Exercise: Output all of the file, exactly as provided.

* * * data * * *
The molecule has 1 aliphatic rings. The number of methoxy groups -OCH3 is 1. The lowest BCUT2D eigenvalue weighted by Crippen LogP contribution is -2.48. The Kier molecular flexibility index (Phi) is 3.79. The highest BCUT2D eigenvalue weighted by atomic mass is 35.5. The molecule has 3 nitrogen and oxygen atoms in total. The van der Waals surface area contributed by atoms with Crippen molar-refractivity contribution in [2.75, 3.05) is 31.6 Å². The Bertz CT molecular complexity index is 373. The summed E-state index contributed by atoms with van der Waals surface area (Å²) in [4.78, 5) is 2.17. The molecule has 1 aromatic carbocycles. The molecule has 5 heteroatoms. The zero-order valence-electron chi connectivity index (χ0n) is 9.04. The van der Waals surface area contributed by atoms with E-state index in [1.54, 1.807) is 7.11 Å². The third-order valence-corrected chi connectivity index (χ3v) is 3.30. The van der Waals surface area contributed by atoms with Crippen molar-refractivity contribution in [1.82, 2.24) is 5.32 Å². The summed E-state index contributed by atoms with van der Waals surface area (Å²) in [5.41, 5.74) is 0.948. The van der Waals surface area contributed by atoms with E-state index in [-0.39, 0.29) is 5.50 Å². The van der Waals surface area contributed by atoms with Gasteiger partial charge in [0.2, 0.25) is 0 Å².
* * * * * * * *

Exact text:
The molecule has 1 aliphatic rings. The number of methoxy groups -OCH3 is 1. The lowest BCUT2D eigenvalue weighted by Crippen LogP contribution is -2.48. The Kier molecular flexibility index (Phi) is 3.79. The highest BCUT2D eigenvalue weighted by atomic mass is 35.5. The molecule has 3 nitrogen and oxygen atoms in total. The van der Waals surface area contributed by atoms with Crippen molar-refractivity contribution in [2.75, 3.05) is 31.6 Å². The Bertz CT molecular complexity index is 373. The summed E-state index contributed by atoms with van der Waals surface area (Å²) in [4.78, 5) is 2.17. The molecule has 1 aromatic carbocycles. The molecule has 5 heteroatoms. The zero-order valence-electron chi connectivity index (χ0n) is 9.04. The van der Waals surface area contributed by atoms with E-state index in [1.54, 1.807) is 7.11 Å². The third-order valence-corrected chi connectivity index (χ3v) is 3.30. The van der Waals surface area contributed by atoms with Crippen molar-refractivity contribution in [1.82, 2.24) is 5.32 Å². The summed E-state index contributed by atoms with van der Waals surface area (Å²) in [5.41, 5.74) is 0.948. The van der Waals surface area contributed by atoms with E-state index in [-0.39, 0.29) is 5.50 Å². The van der Waals surface area contributed by atoms with Gasteiger partial charge in [0.2, 0.25) is 0 Å².